Are there any very large Ruckas installations >100 AP's around? The only schools I've seen it used in I was less than impressed, as it didn't seem to scale that well.
50k for a secondary is *not* peanuts and if you can provide Edugeek with the precise details showing how it has an actual, proven effect on the education of the children at the school, I'm all ears. I agree wireless should be more widespread but I do not agree that 50k should be prioritised for Wifi over any number of things that would actually make a proven difference - a proven benefit.
Indeed, £50,000 is not peanuts, especially when you're spending more than that every summer just to update, upgrade, maintain existing systems and clients. We have a little shy of 80 classrooms, spread across a dozen or so separate areas, not to mention offices. We have wi-fi in our 6 form, using limited BYOD, plus we have it in another couple of areas. Our controller is expandable, but my main concern would be the infrastructure...which is the very last thing wi-fi people talk about.
The range of Ruckus is something to behold really. I'd imagine 100 AP's could cover a small town!
If a £50K project is strategically important, then the money can be found. Of course in a grant/budget based organisation you have to cut something else, but a Head who can't plan to find 50K in their budget, is mismanaging.
I shoud emphasise that figure should get you the rolls-royce super-delux all singing all dancing, with whole school training and at least a week of on site support for many years. I've built mine for substantially less. In part we funded it through a REDUCTION in the number of school owned desktops (down to 500 from nearly 800) and increasing the primarly lifetime of devices to 5 years.
"proven educational impact" is tricky. You need at least 3 years, if not 7 of a new system or process to be running in a school before you see the generally accecpted measure of success (improved grades in terminal examinstations). In every school where I have implemented it, we have been either a new school, or undergoing substantial organisational change, and thus it is not possible for me to truely decouple the impact of WiFi from the wider changes. I will however give two anecdotes that I feel support the case for wifi.
1) My previously establishment have gone back to wired desktops in classrooms because the MSP that replaced me couldn't make wireless work (I could) The teachers HATE it. In fact I recently met a teacher from there (who didn't have a clue about my intimate knowlege of the MSP or their school) who as part of their interview at my new place was a) excited to have the flexibility of wireless laptops working, and b) would have walked out of the interview if that MSP was involved with us.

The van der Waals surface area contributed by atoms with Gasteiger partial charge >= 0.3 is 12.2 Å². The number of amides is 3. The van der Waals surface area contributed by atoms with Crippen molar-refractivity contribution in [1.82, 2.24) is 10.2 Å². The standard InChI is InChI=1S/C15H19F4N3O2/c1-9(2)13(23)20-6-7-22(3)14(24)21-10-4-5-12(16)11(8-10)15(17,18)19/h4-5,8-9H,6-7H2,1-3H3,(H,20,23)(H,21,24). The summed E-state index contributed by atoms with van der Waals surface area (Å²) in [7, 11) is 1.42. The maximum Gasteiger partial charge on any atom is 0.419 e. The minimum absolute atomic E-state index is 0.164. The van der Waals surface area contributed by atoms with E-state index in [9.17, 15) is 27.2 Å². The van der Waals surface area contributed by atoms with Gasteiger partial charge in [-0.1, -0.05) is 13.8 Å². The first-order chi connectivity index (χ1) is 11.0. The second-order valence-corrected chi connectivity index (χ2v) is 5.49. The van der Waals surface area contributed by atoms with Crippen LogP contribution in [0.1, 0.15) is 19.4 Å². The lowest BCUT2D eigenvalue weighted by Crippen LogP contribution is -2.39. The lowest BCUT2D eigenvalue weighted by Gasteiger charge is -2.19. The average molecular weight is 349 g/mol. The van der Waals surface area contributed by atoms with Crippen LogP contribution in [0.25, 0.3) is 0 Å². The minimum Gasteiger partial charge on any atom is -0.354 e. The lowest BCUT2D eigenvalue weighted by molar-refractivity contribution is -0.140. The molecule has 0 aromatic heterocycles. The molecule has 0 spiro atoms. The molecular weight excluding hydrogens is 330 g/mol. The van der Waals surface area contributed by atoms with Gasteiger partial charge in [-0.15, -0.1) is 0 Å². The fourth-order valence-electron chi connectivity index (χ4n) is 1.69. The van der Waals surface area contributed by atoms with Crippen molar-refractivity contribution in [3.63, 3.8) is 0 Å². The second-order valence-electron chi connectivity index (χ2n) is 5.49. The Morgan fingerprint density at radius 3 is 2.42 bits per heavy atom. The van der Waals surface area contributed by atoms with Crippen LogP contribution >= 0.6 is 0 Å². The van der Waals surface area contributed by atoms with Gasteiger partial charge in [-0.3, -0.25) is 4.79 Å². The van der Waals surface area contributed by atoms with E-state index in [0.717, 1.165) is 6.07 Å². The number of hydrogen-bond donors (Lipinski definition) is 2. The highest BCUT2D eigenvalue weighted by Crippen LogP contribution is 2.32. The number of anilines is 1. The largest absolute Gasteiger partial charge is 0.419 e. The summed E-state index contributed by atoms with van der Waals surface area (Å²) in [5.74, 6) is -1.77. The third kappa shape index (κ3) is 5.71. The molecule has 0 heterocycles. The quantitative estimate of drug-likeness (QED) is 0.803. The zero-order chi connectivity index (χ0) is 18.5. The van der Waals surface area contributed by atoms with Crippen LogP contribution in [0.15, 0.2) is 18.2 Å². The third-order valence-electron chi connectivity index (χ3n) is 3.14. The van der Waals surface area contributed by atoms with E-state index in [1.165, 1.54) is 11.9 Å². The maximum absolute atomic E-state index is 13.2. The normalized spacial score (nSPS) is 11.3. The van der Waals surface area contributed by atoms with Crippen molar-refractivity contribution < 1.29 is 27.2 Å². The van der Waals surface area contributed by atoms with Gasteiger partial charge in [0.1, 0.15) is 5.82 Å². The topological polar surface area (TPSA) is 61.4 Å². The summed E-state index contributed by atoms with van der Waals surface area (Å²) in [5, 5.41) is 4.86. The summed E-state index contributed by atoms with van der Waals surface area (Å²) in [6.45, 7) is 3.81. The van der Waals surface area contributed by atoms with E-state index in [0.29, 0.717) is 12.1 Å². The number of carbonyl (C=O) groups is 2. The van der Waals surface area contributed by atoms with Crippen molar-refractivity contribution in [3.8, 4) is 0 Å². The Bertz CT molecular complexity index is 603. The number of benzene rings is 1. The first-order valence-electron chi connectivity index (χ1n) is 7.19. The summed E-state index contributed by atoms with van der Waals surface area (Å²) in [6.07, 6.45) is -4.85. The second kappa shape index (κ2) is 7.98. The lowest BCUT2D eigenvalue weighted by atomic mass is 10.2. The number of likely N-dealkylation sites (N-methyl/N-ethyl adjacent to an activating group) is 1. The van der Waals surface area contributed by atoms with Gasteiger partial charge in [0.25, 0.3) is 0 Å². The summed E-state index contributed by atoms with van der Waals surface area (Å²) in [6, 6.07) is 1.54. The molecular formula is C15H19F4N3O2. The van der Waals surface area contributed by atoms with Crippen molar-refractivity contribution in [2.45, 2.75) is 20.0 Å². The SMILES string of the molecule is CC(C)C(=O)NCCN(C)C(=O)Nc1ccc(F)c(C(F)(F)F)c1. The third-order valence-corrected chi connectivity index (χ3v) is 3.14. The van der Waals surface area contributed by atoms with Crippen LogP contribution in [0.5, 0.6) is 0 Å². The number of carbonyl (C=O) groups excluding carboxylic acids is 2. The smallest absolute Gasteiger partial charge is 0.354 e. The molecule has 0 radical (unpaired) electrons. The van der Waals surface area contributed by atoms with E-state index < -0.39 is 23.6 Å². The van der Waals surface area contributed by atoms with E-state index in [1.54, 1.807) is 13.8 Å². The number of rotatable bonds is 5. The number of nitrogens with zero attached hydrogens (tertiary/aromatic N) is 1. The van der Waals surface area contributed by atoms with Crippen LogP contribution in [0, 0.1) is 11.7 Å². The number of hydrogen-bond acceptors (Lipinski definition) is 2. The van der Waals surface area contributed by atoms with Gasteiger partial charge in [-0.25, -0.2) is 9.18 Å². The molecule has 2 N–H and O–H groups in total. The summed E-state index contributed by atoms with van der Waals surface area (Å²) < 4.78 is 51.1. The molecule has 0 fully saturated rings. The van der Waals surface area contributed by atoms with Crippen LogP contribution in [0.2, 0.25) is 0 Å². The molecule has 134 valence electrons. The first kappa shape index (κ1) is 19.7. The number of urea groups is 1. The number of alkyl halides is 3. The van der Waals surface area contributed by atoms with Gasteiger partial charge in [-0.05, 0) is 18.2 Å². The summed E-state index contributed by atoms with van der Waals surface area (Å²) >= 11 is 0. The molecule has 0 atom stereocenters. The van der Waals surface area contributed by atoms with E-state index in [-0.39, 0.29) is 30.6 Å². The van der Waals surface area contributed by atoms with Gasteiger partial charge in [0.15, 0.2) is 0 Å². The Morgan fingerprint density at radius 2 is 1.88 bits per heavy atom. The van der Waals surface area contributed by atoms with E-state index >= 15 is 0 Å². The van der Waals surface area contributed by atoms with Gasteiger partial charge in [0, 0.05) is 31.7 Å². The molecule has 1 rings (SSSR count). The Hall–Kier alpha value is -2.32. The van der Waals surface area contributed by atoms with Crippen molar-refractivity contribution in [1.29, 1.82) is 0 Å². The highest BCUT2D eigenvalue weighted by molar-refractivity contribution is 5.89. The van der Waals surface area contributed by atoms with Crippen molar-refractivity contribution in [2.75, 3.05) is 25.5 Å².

2) Our current School Improvement Plan calls for differentiated learning, and improved ICT skills across the board, and improved collection and use of data by staff (amongst many many other things) Full wireless coverage supports this - instead of an under utilised ICT suite per dept, they have trolleys... and now instead of 30 kids in a class in front of a computer each, they are often spread around a given department supporting the 'differentiated' goals, with access to curriculum resources via the MLE or internet in general. Sometimes it is the advanced students on the laptops getting on with extension work, sometimes it is the EAL students for whom the technology enables access to the curriculum. Sometimes the laptops are used as books and the 'work' is done on paper. Sometimes it is the otherway around.
What is the impact? The students and staff have access to moder up to date methods of working. This better prepares the students for the world of work (assuming they are to be an 'infomation worker' rather than a 'bin man') and encourages continued development of teachers skills as they embrace the new. Finally by providing a top class working environment we also attract a better more motivated type of employee.
The next steps are towards a 1:1 enviroment where electronic is the primary medium. Again what impact on T+L? The intention is that by provided equity of access for all students 24/7 we will see further improvements, and again that we continue to attract the best staff, raise the school profile and thus make it easier to fund raise for future projects.
To pick up on 'wired is the last thing that vendors talk about'. I have a Viglen installed Meru network. Viglen made sure that we had a good solid core layer 2 / layer 3 design before they would implement the Wireless. Not all vendors mis-sell :D
I say 100+ units because to be able to have true coverage, and assuming 30 students per AP, we would need one per classroom.
We currently have two classrooms per AP (120 classrooms) + about 20 other AP's for other areas = 80AP's.
This gives 100% coverage over the school, but not enough for every classroom to be filled with 30 kids.
We paid about 45k which over a 6yr lifespan is 0.0011% of our annual budget.
£50k isn't much for a large school for a major capital investment.
I think you mean 2 classrooms per AP :D
Anyone interested in sharing some performance metrics? I've currently got about 90 laptops in two rooms, one of which does not have an AP in it.
However, if you're going full windows + profile etc..., then you're going to need a much more dense deployment just to get the backbone bandwidth needed.